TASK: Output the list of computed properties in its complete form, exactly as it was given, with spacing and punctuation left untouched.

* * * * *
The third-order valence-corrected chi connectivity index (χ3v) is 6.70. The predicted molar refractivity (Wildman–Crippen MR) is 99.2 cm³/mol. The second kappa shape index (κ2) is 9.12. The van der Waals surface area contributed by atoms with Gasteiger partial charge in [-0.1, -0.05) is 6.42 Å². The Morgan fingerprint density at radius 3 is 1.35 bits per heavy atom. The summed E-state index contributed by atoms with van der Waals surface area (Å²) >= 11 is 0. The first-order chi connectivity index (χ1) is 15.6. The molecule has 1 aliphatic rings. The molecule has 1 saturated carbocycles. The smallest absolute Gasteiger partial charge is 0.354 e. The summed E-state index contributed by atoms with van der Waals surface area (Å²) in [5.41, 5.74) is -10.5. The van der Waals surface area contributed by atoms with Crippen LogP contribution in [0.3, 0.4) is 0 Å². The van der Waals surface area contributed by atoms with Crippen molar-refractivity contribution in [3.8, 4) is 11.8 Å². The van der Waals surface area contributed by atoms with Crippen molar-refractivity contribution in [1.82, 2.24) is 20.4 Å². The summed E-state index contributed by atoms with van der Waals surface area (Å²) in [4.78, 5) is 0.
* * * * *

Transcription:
The third-order valence-corrected chi connectivity index (χ3v) is 6.70. The predicted molar refractivity (Wildman–Crippen MR) is 99.2 cm³/mol. The second kappa shape index (κ2) is 9.12. The van der Waals surface area contributed by atoms with Gasteiger partial charge in [-0.1, -0.05) is 6.42 Å². The Morgan fingerprint density at radius 3 is 1.35 bits per heavy atom. The summed E-state index contributed by atoms with van der Waals surface area (Å²) >= 11 is 0. The first-order chi connectivity index (χ1) is 15.6. The molecule has 1 aliphatic rings. The molecule has 1 saturated carbocycles. The smallest absolute Gasteiger partial charge is 0.354 e. The summed E-state index contributed by atoms with van der Waals surface area (Å²) in [5.41, 5.74) is -10.5. The van der Waals surface area contributed by atoms with Crippen LogP contribution in [0.3, 0.4) is 0 Å². The van der Waals surface area contributed by atoms with Crippen molar-refractivity contribution in [3.8, 4) is 11.8 Å². The van der Waals surface area contributed by atoms with Crippen molar-refractivity contribution in [1.82, 2.24) is 20.4 Å². The summed E-state index contributed by atoms with van der Waals surface area (Å²) in [4.78, 5) is 0.